Double Take: Healthcare Ad Agency Exec Leads By Example For Working Moms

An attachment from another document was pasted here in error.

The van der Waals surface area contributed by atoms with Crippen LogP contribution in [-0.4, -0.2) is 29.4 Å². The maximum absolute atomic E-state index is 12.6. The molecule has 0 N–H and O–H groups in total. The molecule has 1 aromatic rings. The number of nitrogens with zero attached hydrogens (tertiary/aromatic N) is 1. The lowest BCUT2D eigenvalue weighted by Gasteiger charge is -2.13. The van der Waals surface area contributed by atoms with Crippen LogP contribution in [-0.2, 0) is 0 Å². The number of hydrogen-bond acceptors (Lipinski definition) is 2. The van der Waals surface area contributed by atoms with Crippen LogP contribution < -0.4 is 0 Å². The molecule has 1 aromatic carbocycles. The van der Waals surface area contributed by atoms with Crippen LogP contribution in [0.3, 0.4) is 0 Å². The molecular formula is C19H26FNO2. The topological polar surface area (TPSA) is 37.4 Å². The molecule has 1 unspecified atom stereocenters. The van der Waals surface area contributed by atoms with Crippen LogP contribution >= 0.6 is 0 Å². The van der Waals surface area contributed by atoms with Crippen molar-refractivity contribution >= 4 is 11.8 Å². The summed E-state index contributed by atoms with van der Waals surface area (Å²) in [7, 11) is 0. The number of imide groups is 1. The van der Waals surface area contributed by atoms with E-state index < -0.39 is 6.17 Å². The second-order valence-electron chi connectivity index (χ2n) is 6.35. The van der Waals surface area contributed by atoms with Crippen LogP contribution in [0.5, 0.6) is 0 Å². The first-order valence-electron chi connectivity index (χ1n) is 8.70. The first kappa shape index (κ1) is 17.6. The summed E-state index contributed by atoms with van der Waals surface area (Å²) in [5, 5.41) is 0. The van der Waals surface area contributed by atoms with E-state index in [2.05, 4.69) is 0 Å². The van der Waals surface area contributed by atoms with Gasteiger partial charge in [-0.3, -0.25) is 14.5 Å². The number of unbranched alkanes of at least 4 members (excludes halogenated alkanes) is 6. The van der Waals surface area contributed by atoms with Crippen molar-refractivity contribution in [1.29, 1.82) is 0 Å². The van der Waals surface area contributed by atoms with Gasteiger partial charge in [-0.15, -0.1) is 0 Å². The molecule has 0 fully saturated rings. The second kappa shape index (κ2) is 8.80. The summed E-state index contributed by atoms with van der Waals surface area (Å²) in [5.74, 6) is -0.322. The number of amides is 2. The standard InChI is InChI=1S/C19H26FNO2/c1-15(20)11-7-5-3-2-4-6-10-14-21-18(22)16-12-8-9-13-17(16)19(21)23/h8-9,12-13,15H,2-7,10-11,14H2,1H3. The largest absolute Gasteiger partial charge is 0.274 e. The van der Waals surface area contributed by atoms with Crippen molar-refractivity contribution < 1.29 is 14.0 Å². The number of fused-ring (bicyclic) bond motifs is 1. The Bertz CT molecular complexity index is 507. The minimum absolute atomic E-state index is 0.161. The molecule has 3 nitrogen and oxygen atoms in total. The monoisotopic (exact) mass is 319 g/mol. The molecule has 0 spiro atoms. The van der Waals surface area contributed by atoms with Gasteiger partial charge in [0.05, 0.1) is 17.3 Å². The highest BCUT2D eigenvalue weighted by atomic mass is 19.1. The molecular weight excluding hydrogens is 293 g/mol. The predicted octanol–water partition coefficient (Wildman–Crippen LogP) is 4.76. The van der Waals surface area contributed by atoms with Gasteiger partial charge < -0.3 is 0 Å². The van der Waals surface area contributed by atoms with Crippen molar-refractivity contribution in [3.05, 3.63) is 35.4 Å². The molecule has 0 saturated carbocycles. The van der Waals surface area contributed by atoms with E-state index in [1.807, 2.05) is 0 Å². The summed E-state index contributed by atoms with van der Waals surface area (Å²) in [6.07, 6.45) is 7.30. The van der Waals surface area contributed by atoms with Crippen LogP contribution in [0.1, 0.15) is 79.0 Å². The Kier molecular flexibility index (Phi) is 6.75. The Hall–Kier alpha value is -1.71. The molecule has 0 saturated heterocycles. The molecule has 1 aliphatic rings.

“Double Your Pleasure, Double Your Fun” was the longest running advertising campaign for Doublemint chewing gum, and Carolyn Morgan may agree it is a slogan that can — at least much of the time— be applied to her own life.Morgan, president of Precision Effect, a healthcare brand agency with the mission to “change the standard of care,” is the mother of two sets of twins in five years (the oldest pair are 7 years old, the youngest pair turn 5 this month).In a climate of uncertain paid parental leave and tumult surrounding the nation’s healthcare plan, the Boston-based leader has much to share about parental leave, the healthcare industry and parenting while leading at work. She practices what her agency calls “beyonding” or going above and beyond the norm in every arena of your life.[bctt tweet=“Carolyn Morgan, president of Precision Effect, also balances parenting two 2 sets of twins #Beyonding” username=“takeleadwomen”]Just maybe not all at once everywhere. And it may not always be fun.“The biggest lesson is to always welcome change,” says Morgan.As part of the leadership team at Lehman Millet beginning in 2004, Morgan moved from managing the West Coast office up in the ranks to become president of the firm in 2013. The agency was then bought by Precision Medicine Group in 2015 and changed its name, and now has 125 employees.Precision Effect is “focused on building brands and loyalties, and delivering messages that are meaningful  about innovative healthcare products and biotech devices,” Morgan says.  Many of their clients are concerned with female health care issues, Morgan says.In her time in the healthcare and marketing industries rising to leadership roles, Morgan says she has seen a change in tenor in the workplace about working moms.When she was pregnant with her first set of twins who were born in 2010, Morgan says one male leader in the healthcare industry “called my first pregnancy ‘the situation.’” Morgan laughs. “So archaic.”With her second set of twins born in 2012, Morgan says, she took 14 weeks of parental leave, “peppering that with conference calls, of course.”As a working mother and president of a healthcare brand agency, she is acutely aware of the paid parental leave debate in Congress, prompted by a bill pushed by Ivanka Trump, daughter of President Donald Trump.“Currently, the United States doesn’t guarantee a single day of paid time off for new parents,” writes Danielle Paquette writes in the Washington Post.“The White House plan that (Ivanka) Trump is promoting would provide six weeks of paid family leave to new mothers and fathers whose employers do not supply the benefit, to be paid through the nation’s unemployment insurance system,” writes Paquette.“As a country we have miles to go with healthcare benefits and maternity leave,” Morgan says.According to Elle magazine, “In 2015, the National Centre for Health Statistics found that half of new mothers in the U.S. took at least five week of their their permitted 12 weeks paid maternity leave, as a result of the financial and personal pressure to get back to work as soon as possible.”And because taking time off for maternity or paternity leave is still not embraced in all workplaces, and working moms have a stigma for taking time off work, another advertising agency has come up with a possible solution.[bctt tweet=”#WorkingMoms face a stigma for taking time off work & an ad agency has a possible solution” username=“takeleadwomen”]“Fortunately, a new campaign by independent creative agency Mother New York is on a mission to destigmatize maternity leave with a ‘job’ category on LinkedIn aptly named ‘The Pregnancy Pause‘,” writes Katie O’Malley in Elle.“Corinna Falusi, CCO of Mother New York, explained to Campaign US: ‘New mothers in the US often feel forced to quit their jobs due to a lack of adequate maternity leave policies, which leaves them penalised for the subsequent gaps in their résumé,” O’Malley writes.In her own life and with her employees and team members, Morgan says she understands these complications, so she strives to be a role model for balance and flexibility. Morgan practices what she says is being “100 percent at work” and “100 percent at home.”Morgan adds, “We have a policy when people need to work from home, to be flexible. We assume they will get their work done.”This is not always the case with advertising and marketing agencies and their attitude towards new parents, working moms in particular.“Even as agencies try really hard to course-correct when it comes to diversity and inclusion, many have fallen behind when it comes to working with parents,” writes Shareen Pathak in Digiday.“With parental leave a hot topic across other industries, agency staffers frequently bemoan that agencies haven’t seemed to have caught up: The nature of the business itself makes it near impossible to sustain a job with long hours and unpredictable demands,” Pathak writes.With that in mind, Morgan says she works hard to acknowledge the difficulties of the double life of parenting and working both publicly and privately.“I am cognizant of the messages I am sending,” Morgan says. “I shut down during vacation time and on weekends. You have to set your own boundaries; no one will do that for you.”[bctt tweet=“As #WorkingMoms, it’s important to set your own boundaries because no one will do that for you” username=“takeleadwomen”]So none of Morgan’s team members will get a midnight email, text or voicemail, or any communication on the weekends. She is respectful of their time with family and friends, just as she respects uninterrupted time with her four children and husband at home.Still, the ecosystem is not perfectly balanced for working moms, Morgan says.“Mom-shaming totally exists through social media,” she says. “I don’t see it in my friends,” but she sees it at work and play.Others agree.Diana Leygerman writes in Romper: “Dr. Jessica Zucker, a clinical psychologist specializing in women’s reproductive and maternal mental health and the author of Good Enough is the New Perfect, explains that “motherhood seems to stir profound insecurities for women as they traverse the simultaneously joyous, daunting, rewarding, and vulnerable journey that is parenthood. Most people aren’t forthcoming about how anxious they feel, how isolating mothering can be, or how fulfilling it is to love a little person in such an inexplicable way.“Leygerman continues, “So then mothers across the globe are yelling at one another, blaming each other for raising ‘snowflakes’ or ‘bullies’ or ‘sociopaths’ or ‘whatever other noun that shames the mother.’ No matter what choice a mother makes, no matter how much ‘research’ a mother does, and no matter how much professional advice she seeks, she will still be made to feel as though she’s failing. Because instead of placing the blame where it belongs — our society — women tend to blame and shame one another, because that is how our world is set up.”In her immediate world of work and home, Morgan works double time to make sure that is not the case, “beyonding” to make sure each part of her life feels whole without too much stress. Acceptance of the bigger picture helps, she says.“You can’t control what you can’t control. Both sides of my life are equally hectic.“